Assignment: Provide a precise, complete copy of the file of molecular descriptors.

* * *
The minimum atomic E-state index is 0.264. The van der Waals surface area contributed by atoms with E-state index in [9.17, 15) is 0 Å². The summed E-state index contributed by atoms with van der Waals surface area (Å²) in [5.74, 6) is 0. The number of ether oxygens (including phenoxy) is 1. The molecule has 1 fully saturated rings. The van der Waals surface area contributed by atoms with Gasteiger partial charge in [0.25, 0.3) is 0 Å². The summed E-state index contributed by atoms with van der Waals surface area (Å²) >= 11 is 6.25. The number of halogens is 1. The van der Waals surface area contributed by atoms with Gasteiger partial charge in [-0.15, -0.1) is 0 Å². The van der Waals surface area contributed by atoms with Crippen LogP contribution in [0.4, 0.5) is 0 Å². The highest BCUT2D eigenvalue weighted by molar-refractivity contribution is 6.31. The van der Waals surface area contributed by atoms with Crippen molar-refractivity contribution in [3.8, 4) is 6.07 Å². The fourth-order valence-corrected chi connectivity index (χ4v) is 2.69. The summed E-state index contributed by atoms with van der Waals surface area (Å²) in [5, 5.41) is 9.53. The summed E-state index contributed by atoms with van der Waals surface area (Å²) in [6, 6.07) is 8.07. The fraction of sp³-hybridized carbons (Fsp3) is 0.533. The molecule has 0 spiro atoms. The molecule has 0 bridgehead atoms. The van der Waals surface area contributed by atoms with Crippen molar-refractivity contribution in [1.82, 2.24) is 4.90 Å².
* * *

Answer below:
The minimum atomic E-state index is 0.264. The van der Waals surface area contributed by atoms with E-state index in [9.17, 15) is 0 Å². The summed E-state index contributed by atoms with van der Waals surface area (Å²) in [5.74, 6) is 0. The number of ether oxygens (including phenoxy) is 1. The molecule has 1 fully saturated rings. The van der Waals surface area contributed by atoms with Gasteiger partial charge in [0.25, 0.3) is 0 Å². The summed E-state index contributed by atoms with van der Waals surface area (Å²) >= 11 is 6.25. The number of halogens is 1. The van der Waals surface area contributed by atoms with Gasteiger partial charge in [-0.15, -0.1) is 0 Å². The van der Waals surface area contributed by atoms with Crippen LogP contribution in [0.4, 0.5) is 0 Å². The highest BCUT2D eigenvalue weighted by molar-refractivity contribution is 6.31. The van der Waals surface area contributed by atoms with Crippen molar-refractivity contribution in [3.8, 4) is 6.07 Å². The fourth-order valence-corrected chi connectivity index (χ4v) is 2.69. The summed E-state index contributed by atoms with van der Waals surface area (Å²) in [5, 5.41) is 9.53. The summed E-state index contributed by atoms with van der Waals surface area (Å²) in [6, 6.07) is 8.07. The fraction of sp³-hybridized carbons (Fsp3) is 0.533. The molecule has 0 spiro atoms. The molecule has 0 bridgehead atoms. The van der Waals surface area contributed by atoms with Crippen molar-refractivity contribution in [1.82, 2.24) is 4.90 Å².